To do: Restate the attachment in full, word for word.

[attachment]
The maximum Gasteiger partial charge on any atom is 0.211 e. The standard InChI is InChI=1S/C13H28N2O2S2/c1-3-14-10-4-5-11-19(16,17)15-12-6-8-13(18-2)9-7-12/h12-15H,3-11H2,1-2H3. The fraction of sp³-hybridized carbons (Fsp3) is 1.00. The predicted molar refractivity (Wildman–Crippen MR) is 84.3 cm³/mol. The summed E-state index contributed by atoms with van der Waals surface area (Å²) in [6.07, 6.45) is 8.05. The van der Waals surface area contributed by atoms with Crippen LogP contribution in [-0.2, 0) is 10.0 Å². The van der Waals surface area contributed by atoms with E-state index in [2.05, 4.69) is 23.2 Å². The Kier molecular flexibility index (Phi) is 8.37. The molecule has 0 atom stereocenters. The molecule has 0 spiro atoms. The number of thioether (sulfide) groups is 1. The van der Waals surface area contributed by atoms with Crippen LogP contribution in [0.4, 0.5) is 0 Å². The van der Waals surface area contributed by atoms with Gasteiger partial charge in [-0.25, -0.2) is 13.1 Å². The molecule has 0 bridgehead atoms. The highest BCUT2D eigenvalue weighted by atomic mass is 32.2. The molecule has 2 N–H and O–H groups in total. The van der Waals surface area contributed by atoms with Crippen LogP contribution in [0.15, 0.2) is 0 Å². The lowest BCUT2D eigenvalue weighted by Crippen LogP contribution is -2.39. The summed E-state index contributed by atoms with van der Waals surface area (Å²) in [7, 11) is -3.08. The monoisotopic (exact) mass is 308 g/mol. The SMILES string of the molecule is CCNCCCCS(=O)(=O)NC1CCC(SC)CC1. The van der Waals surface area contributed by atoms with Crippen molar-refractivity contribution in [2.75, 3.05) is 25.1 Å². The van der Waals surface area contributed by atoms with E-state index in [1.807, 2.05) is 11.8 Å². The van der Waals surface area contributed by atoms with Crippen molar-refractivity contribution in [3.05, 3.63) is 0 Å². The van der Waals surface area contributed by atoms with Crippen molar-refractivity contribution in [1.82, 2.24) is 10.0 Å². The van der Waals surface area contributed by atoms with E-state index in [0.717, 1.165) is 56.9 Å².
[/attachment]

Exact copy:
The maximum Gasteiger partial charge on any atom is 0.211 e. The standard InChI is InChI=1S/C13H28N2O2S2/c1-3-14-10-4-5-11-19(16,17)15-12-6-8-13(18-2)9-7-12/h12-15H,3-11H2,1-2H3. The fraction of sp³-hybridized carbons (Fsp3) is 1.00. The predicted molar refractivity (Wildman–Crippen MR) is 84.3 cm³/mol. The summed E-state index contributed by atoms with van der Waals surface area (Å²) in [6.07, 6.45) is 8.05. The van der Waals surface area contributed by atoms with Crippen LogP contribution in [-0.2, 0) is 10.0 Å². The van der Waals surface area contributed by atoms with E-state index in [2.05, 4.69) is 23.2 Å². The Kier molecular flexibility index (Phi) is 8.37. The molecule has 0 atom stereocenters. The molecule has 0 spiro atoms. The number of thioether (sulfide) groups is 1. The van der Waals surface area contributed by atoms with Crippen LogP contribution in [0.4, 0.5) is 0 Å². The van der Waals surface area contributed by atoms with Gasteiger partial charge in [-0.25, -0.2) is 13.1 Å². The molecule has 0 bridgehead atoms. The highest BCUT2D eigenvalue weighted by atomic mass is 32.2. The molecule has 2 N–H and O–H groups in total. The van der Waals surface area contributed by atoms with Crippen LogP contribution in [0.15, 0.2) is 0 Å². The lowest BCUT2D eigenvalue weighted by Crippen LogP contribution is -2.39. The summed E-state index contributed by atoms with van der Waals surface area (Å²) in [7, 11) is -3.08. The monoisotopic (exact) mass is 308 g/mol. The SMILES string of the molecule is CCNCCCCS(=O)(=O)NC1CCC(SC)CC1. The van der Waals surface area contributed by atoms with Crippen molar-refractivity contribution in [2.75, 3.05) is 25.1 Å². The van der Waals surface area contributed by atoms with E-state index in [1.807, 2.05) is 11.8 Å². The van der Waals surface area contributed by atoms with Crippen molar-refractivity contribution in [3.05, 3.63) is 0 Å². The van der Waals surface area contributed by atoms with Crippen molar-refractivity contribution in [1.82, 2.24) is 10.0 Å². The van der Waals surface area contributed by atoms with E-state index in [0.717, 1.165) is 56.9 Å².